In addition, these channels repeated the same reports a number of times daily and even the following day. At some points, the same report was transmitted every hour on the hour. Arab channels do not have the financial resources of their foreign, and especially American, counterparts. Despite this, al-Jazeera reporters were able to transmit directly and spontaneously, and presented viewers with professional analyses of the situation. Some of the correspondents in the north exaggerated a little in their coverage of the Kurdish problem, then made an about-turn and covered the Kurdish militias' incursions into the cities in the north, where elements of these militias participated in the looting and pillaging. In terms of analysis, it was noticeable that most of the these channels rushed to catch various military analysts' opinions, as well as some political analysts opinions.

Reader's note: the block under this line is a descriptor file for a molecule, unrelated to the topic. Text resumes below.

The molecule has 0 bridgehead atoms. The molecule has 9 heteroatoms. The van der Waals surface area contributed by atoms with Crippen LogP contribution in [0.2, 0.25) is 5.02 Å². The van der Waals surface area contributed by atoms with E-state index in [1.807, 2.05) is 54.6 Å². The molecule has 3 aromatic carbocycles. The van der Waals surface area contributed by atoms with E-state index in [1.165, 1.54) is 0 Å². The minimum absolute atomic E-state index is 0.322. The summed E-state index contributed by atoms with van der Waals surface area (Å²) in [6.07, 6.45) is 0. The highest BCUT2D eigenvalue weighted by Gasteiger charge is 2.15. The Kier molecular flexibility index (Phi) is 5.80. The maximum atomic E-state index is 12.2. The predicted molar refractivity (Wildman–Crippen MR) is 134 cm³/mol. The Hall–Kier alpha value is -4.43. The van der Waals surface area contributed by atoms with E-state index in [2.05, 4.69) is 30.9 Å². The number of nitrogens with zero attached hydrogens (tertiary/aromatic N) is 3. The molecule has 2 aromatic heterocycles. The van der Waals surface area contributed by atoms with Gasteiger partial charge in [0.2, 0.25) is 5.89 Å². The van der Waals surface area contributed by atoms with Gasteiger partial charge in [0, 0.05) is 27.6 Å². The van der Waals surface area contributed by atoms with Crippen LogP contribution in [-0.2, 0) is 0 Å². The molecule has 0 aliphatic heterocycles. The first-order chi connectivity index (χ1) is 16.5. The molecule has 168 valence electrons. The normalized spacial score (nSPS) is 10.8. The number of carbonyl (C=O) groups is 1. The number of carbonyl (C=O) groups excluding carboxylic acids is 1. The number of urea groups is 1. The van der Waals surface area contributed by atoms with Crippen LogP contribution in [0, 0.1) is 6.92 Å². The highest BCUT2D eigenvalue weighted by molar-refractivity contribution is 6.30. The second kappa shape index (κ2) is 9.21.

Many high-ranking officials appeared and exaggerated their estimations of Iraqi capabilities, especially those of the Republican Guard, the Special Guard and Saddam's guerrillas. Some of them even promised viewers an Iraqi victory over the American and British troops, indicating that the invading forces were covering up their losses. Political analysts appeared on every channel. Most spoke with respect and awe of the Iraqi resistance. Some expected that Arab public oponion could change the stand of their governments, if not topple the regimes themselves, and that world opinion would succeed in stopping the war. The strange fact is that these channels did not hold their military or political analysts accountable when most of their predictions failed and their visions proved to be short-sighted. These analysts then held fast to their previous analyses but applied them to a post-Saddam era in Iraq. Lebanon's al-Hayat LBC channel distinguished itself by interviewing objective locals and allowing Iraqi officials, Kurdish leaders, Kuwaitis and Americans to express their opinions. As a result, their program ratings were higher than average.